Michael Ekers is Assistant Professor at the University of Toronto Scarborough. In addition to his interests in Gramsci, his research focuses on urban unemployment and rural relief projects in Depression-Era British Columbia, and questions of masculinity, race, and the social contribution of the unemployed. Gillian Hart is Professor at the University of California Berkeley and Honorary Professor at University of KwaZulu-Natal, Durban. She is currently working on a companion volume to Disabling Globalization: Places of Power in Post-Apartheid South Africa (2002). Stefan Kipfer is Associate Professor at York University, Toronto. His research deals with comparative urban politics and the role of the urban in social and political theory, particularly in Marxist and counter-colonial traditions. He is the co-editor (with Kanishka Goonewardena, Richard Milgrom, Christian Schmid) of Space, Difference, Everyday Life: Reading Henri Lefebvre (2008). Alex Loftus is a Lecturer at Royal Holloway, University of London. His research focuses on the political ecology of water and the political possibilities within urban ecologies. He is the author of Everyday Environmentalism: Creating an Urban Political Ecology (2012).

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this is what male feminist transmisogyny looks like


Transmisogyny is the subset of transphobia that marginalizes, debases, and invalidates trans women.

Transmisogyny is the most common, most caustic, and disproportionally largest form of transphobia.

Transmisogyny specifically focuses transphobia against trans women with deadly accuracy.

This is deadly serious: Casually transmisogynistic utterances such as Whedon’s normalize transmisogynistic behavior which runs from ridicule–which is linguistic, social, and psychological violence–through harassment to actual physical violence against all trans women. Moreover, intersected with racism, transmisogyny kills trans women of color disproportionally.

This is why it is important to fight transmisogyny at all levels, even at those like Whedon’s lowly tweet, toward the goal of ending transmisogynistic violence. If I’m being harsh on Joss Whedon, it is because he has been feted time and time again for being an amazing feminist, writing strong female characters, etc. So much so, in fact, that I gaslighted myself and puzzled over whether this tweet was from the real Joss Whedon. Women are not defined by their genitals. Trans women are women, regardless of their genitals.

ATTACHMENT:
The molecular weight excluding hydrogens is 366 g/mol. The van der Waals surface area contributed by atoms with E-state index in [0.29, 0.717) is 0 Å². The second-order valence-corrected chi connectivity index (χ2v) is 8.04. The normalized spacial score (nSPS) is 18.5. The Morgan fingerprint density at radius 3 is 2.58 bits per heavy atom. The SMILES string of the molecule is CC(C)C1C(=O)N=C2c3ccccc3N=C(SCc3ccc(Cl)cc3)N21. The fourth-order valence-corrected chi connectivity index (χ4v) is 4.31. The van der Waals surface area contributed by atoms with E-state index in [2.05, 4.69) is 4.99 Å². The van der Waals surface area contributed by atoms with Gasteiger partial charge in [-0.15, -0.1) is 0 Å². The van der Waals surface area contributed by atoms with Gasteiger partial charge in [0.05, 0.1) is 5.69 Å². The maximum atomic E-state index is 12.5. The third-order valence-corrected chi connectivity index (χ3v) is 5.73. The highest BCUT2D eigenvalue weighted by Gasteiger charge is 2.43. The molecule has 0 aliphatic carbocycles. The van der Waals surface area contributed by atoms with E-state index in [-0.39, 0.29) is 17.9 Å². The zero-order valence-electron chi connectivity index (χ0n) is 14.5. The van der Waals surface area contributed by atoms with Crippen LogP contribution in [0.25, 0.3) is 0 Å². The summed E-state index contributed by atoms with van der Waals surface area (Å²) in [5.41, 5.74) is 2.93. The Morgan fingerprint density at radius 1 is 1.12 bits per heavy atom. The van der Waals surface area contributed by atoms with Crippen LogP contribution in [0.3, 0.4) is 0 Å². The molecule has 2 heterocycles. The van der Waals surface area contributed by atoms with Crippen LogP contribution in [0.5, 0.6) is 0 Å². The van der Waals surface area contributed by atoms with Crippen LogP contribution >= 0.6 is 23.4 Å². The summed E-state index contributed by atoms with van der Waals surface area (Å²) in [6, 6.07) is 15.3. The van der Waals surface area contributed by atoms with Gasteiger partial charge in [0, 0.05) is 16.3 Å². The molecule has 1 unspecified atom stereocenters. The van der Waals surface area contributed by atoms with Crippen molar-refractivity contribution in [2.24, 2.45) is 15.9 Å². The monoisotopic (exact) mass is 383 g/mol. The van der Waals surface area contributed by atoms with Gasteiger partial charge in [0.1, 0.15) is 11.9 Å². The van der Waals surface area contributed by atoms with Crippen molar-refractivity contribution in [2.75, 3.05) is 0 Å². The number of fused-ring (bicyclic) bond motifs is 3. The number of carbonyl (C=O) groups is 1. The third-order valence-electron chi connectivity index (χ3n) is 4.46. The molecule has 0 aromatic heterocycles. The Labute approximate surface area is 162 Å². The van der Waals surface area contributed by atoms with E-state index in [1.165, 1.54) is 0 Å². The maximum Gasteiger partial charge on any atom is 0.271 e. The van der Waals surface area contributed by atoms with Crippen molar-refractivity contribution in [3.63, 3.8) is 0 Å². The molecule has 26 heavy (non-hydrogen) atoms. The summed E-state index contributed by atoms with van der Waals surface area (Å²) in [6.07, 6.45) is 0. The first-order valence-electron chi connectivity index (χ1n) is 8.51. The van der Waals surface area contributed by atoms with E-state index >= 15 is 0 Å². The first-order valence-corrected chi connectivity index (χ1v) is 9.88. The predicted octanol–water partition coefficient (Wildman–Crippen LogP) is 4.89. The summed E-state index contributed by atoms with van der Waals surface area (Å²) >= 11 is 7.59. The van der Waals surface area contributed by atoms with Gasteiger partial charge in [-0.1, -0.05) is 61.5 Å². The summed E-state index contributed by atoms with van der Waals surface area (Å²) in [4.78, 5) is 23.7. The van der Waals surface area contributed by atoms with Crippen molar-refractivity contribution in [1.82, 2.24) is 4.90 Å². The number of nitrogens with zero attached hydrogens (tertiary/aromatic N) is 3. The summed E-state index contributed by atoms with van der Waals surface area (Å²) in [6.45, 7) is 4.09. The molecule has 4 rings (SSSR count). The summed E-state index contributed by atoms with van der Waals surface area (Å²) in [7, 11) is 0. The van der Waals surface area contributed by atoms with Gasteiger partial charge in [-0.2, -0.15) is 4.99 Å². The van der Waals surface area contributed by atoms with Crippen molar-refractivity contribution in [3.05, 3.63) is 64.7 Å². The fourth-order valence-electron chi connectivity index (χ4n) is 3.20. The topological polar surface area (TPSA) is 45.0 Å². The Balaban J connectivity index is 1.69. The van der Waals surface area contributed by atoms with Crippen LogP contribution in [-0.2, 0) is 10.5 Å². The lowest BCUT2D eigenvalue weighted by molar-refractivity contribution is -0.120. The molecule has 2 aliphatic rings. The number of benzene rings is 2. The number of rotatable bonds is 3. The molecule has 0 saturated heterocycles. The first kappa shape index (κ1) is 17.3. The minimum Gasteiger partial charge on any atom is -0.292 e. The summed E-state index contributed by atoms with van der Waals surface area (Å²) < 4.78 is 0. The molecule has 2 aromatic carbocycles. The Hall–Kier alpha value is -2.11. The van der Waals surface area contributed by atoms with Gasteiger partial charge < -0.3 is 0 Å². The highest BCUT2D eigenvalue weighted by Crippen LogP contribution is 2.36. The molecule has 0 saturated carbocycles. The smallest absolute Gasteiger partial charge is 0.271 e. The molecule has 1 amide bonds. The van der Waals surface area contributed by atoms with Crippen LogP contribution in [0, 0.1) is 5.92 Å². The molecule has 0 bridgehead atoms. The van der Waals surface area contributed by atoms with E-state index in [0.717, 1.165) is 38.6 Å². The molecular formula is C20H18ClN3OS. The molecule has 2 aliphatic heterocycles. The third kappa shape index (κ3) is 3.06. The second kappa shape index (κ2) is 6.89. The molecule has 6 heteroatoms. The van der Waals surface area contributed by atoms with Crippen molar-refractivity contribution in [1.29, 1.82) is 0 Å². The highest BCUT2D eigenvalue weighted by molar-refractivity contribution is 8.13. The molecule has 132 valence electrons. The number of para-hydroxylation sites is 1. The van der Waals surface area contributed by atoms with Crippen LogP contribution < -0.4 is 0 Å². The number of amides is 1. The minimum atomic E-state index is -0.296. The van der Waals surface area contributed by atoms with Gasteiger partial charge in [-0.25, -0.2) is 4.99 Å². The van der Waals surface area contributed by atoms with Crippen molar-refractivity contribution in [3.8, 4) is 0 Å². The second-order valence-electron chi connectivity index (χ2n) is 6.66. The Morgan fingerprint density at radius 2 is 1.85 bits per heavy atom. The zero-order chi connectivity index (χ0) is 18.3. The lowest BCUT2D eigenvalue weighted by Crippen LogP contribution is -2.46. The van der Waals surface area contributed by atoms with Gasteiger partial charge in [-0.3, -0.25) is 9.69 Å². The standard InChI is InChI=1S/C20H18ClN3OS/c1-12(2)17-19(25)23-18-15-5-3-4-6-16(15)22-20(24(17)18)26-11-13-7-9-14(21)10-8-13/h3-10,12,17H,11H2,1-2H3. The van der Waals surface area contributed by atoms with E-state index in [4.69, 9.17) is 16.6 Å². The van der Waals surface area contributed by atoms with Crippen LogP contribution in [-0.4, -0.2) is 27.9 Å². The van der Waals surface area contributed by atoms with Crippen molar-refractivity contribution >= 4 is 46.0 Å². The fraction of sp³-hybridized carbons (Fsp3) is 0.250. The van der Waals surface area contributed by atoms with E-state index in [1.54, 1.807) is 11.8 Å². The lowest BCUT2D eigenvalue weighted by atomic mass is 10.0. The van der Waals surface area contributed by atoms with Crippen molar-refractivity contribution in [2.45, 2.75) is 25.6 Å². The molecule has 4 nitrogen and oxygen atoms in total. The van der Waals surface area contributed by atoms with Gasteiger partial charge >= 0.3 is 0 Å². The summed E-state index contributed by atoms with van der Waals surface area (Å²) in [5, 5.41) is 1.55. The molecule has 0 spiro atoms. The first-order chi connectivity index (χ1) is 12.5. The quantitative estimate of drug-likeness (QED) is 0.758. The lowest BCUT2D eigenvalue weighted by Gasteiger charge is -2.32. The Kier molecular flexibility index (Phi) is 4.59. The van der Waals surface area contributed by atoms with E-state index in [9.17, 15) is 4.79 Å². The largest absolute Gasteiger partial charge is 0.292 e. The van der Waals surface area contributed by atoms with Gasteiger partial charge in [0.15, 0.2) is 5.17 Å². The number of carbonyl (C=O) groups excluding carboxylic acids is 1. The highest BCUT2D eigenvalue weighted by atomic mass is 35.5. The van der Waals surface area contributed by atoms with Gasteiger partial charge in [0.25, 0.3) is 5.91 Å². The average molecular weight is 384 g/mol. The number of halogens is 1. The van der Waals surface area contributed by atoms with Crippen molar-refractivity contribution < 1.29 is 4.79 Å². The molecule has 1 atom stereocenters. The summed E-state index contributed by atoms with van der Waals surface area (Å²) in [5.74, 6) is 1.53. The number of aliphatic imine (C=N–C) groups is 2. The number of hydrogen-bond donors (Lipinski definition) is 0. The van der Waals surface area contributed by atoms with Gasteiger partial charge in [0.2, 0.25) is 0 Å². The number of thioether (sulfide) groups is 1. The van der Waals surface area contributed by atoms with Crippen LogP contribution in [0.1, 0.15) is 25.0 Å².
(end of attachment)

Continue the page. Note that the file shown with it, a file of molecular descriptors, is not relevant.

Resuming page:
Some other examples of what transmisogyny looks like.

Update 2014-01-27 18:53: Irae Nicole at io9 asks the same thing I did: Really Joss Whedon? Really

Update 2014-01-27 20:08: Aoife writes a more thoughtful piece on her blog.

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Muckleshoot Food Sovereignty Project; BE Colloquium, 2014.01.16

Valerie Segrest

Nutritionist for mickle shoot tribe
Getting ppl out connected to land environment and each other

Muckleshoot Food Sovereignty Project
12 week class on iding and harvesting foods
Community food assessment, i.e. food maps from community members
Class for cooks
Orchard plantings

Tribal food sovereignty is a bit different bc sov in the tribal context is tied to other ideas of sov wrt to treaties and similar politics.
Also forest to table rather than farm to table
Diet is connected to identity

(treaty of Pt. Elliott 1855)
Access to food, game, etc
Identity is what we eat and what we eat is the link to the land.

Challenge bc current tribal elders came out of the boarding school era.
The knowledge that you carry is Wealth

Cooks are legitimate health practitioners in communities.

–traditional pit ovens
–boiling water in a cedar bent wood box

Muckleshoot Weyerhaeuser purchase of 90k acres for possible

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Google suggestions: “transgender self” 2014.01.13